Mulching Strawberries For Winter Protection

Submitted by: Rich Marini, Department of Horticulture, Penn State University

Mulching strawberries is an old practice that helps protect the plants from low temperature injury during the winter and keeps the ripening fruit clean. This summer Kathy Demchak and I observed winter injury in the crowns of plants in strawberry fields that were not mulched until mid-winter. Although few plants were killed, the injury appeared severe enough in some plants that yield was probably reduced. For strawberries grown on raised beds, the potential for cold injury is high because soil heat may quickly dissipate from the increased surface area of the beds relative to the soil volume. Covering raised beds with plastic or row covers likely retards heat loss, but I am not aware of soil temperature data for raised beds with different types of covers. This article is intended as a review of the information on mulching strawberries and on low temperature injury, so growers understand how and when to effectively mulch their plantings.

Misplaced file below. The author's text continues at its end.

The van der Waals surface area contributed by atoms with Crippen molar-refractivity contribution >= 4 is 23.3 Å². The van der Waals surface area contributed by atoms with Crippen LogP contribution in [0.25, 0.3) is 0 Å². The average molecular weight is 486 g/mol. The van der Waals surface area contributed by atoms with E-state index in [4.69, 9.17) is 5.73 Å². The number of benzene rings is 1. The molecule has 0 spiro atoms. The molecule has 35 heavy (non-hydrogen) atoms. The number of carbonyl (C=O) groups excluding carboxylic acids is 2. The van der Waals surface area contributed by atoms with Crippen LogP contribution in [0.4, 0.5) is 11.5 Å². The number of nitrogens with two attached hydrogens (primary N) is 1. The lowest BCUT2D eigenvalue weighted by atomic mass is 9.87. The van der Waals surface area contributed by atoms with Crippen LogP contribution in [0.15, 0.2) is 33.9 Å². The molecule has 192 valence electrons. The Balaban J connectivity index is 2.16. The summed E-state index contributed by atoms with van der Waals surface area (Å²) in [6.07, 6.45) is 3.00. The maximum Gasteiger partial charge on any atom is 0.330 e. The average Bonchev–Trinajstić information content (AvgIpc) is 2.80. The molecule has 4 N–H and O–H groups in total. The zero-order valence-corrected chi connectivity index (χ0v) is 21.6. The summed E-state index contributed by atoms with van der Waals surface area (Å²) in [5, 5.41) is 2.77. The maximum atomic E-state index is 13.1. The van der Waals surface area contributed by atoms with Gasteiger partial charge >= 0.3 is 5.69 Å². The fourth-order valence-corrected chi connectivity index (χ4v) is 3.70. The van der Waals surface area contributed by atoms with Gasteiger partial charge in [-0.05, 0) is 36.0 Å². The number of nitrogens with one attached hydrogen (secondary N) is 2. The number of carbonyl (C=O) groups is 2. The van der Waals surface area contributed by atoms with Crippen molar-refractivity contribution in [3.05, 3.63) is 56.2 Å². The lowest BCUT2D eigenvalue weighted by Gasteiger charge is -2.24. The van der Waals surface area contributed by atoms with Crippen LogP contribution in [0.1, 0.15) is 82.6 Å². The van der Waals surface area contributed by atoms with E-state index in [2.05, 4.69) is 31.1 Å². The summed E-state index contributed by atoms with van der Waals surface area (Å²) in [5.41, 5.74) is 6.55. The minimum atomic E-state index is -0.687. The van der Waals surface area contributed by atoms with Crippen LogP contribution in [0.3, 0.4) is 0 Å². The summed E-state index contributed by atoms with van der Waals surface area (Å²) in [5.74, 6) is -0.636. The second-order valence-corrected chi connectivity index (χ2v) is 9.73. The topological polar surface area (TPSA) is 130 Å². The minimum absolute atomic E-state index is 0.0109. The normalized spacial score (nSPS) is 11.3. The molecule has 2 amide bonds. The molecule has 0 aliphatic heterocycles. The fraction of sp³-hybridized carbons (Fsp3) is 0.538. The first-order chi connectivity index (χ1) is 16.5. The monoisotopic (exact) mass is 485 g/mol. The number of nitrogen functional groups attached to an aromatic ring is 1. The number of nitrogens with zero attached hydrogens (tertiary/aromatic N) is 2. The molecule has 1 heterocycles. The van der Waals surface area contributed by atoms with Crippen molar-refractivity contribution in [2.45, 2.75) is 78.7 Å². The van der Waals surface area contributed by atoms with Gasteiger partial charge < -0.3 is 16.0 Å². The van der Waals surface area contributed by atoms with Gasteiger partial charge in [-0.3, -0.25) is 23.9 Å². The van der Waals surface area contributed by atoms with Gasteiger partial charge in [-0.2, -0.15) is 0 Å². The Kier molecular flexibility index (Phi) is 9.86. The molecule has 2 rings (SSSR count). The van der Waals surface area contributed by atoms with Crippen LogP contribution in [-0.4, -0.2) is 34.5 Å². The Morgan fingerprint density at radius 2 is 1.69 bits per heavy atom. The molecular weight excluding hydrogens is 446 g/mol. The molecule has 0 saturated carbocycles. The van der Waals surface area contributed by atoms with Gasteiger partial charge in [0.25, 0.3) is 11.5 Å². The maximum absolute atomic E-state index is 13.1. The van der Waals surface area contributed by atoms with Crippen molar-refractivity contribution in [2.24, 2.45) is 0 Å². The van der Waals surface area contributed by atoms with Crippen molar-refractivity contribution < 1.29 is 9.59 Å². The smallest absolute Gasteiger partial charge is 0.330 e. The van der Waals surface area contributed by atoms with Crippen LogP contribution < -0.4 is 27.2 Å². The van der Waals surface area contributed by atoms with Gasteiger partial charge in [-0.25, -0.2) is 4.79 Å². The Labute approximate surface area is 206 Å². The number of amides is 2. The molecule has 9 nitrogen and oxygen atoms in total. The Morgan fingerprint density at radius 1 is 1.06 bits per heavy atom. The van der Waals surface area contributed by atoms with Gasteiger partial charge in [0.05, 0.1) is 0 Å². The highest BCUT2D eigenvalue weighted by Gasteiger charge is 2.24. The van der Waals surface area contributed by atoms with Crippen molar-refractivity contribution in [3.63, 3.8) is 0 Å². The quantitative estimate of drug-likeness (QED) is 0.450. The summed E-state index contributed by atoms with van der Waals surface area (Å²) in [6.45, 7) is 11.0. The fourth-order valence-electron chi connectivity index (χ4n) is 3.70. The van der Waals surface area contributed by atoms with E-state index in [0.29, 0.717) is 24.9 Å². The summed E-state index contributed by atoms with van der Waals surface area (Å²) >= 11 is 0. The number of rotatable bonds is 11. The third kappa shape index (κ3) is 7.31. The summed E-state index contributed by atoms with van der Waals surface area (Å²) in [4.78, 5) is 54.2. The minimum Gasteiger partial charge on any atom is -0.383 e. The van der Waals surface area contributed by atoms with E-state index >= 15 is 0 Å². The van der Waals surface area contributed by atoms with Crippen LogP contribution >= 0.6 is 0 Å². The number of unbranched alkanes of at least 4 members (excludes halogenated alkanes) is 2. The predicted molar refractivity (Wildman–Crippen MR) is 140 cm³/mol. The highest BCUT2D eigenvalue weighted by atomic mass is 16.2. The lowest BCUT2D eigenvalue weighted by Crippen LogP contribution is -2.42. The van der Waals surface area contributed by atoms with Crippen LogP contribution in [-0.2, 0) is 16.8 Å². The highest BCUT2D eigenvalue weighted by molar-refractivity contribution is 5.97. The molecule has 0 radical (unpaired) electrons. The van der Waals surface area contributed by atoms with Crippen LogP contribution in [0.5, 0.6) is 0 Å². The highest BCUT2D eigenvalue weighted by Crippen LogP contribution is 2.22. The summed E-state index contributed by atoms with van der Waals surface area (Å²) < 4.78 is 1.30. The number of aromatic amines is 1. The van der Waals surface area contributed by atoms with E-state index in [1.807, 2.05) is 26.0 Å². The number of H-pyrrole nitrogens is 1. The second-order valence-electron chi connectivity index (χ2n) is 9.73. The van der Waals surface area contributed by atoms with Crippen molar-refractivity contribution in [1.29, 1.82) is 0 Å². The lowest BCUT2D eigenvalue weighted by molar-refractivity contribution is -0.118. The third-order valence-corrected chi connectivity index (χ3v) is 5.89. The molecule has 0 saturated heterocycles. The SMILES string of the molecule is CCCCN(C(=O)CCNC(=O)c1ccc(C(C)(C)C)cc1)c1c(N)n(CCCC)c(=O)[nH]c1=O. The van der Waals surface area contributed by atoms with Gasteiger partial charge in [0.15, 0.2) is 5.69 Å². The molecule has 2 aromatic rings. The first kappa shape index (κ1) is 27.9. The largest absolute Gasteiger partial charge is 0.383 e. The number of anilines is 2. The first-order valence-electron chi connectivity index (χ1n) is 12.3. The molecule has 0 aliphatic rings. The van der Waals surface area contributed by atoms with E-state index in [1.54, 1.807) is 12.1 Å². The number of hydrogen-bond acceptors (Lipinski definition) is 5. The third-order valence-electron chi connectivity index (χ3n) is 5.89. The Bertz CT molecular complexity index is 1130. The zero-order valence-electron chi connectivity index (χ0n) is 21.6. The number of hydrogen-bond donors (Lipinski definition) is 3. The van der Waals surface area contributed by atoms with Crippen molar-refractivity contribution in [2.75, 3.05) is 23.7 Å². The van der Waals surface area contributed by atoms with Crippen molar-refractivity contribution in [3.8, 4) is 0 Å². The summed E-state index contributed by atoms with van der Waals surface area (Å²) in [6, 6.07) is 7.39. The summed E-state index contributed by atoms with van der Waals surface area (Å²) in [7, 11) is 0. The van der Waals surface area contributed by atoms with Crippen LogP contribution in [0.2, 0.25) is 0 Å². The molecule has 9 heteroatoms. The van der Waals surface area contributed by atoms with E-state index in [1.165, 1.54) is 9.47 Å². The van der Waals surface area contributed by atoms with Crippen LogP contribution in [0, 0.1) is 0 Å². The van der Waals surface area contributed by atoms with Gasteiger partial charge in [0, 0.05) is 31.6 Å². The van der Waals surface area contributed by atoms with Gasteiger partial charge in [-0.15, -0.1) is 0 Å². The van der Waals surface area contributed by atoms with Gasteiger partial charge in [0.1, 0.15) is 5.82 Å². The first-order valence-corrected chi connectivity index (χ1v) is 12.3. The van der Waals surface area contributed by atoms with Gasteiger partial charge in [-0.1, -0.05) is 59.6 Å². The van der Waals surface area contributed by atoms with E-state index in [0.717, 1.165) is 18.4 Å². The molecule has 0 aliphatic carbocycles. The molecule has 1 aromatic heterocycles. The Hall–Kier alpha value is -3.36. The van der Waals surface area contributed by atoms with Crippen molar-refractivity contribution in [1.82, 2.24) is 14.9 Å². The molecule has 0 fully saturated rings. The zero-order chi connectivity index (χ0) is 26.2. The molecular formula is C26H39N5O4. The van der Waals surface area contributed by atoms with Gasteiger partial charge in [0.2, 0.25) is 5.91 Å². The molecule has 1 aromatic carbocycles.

In the late summer and early fall, strawberry plants enter a physiological stage referred as “dormancy.” There are different phases of dormancy, but that discussion is beyond the scope of this article. Although dormant plants do not appear to be growing, the buds continue to develop throughout the winter. The initial stages of dormancy are triggered by decreasing day length and declining temperatures, but strawberry plants do not become hardy until November. The term “hardiness” refers to the plant’s ability to resist low temperatures. As strawberry plants become dormant, new leaf development ceases, the leaf petioles become more horizontal, resulting in the “flattened” appearance of dormant plants, and older leaves turn red. Plants become hardy upon exposure to freezing temperatures, and strawberry plants continue to increase in hardiness until January. In late winter, after being exposed to sufficient chilling, the plants start to lose cold hardiness in response to warming temperatures. Upon exposure to sufficient heat, the plants begin to grow.

Mulch should be applied after the plants have attained substantial cold hardiness, but before low temperatures injure the plants. A rule of thumb, supported by research data from several locations, is to apply mulch after three consecutive days when the soil temperature is 40°F or lower at a 4-inch depth. This usually occurs after several hard frosts in the low 20s, and in Pennsylvania this usually occurs between mid-November and mid-December, depending on location.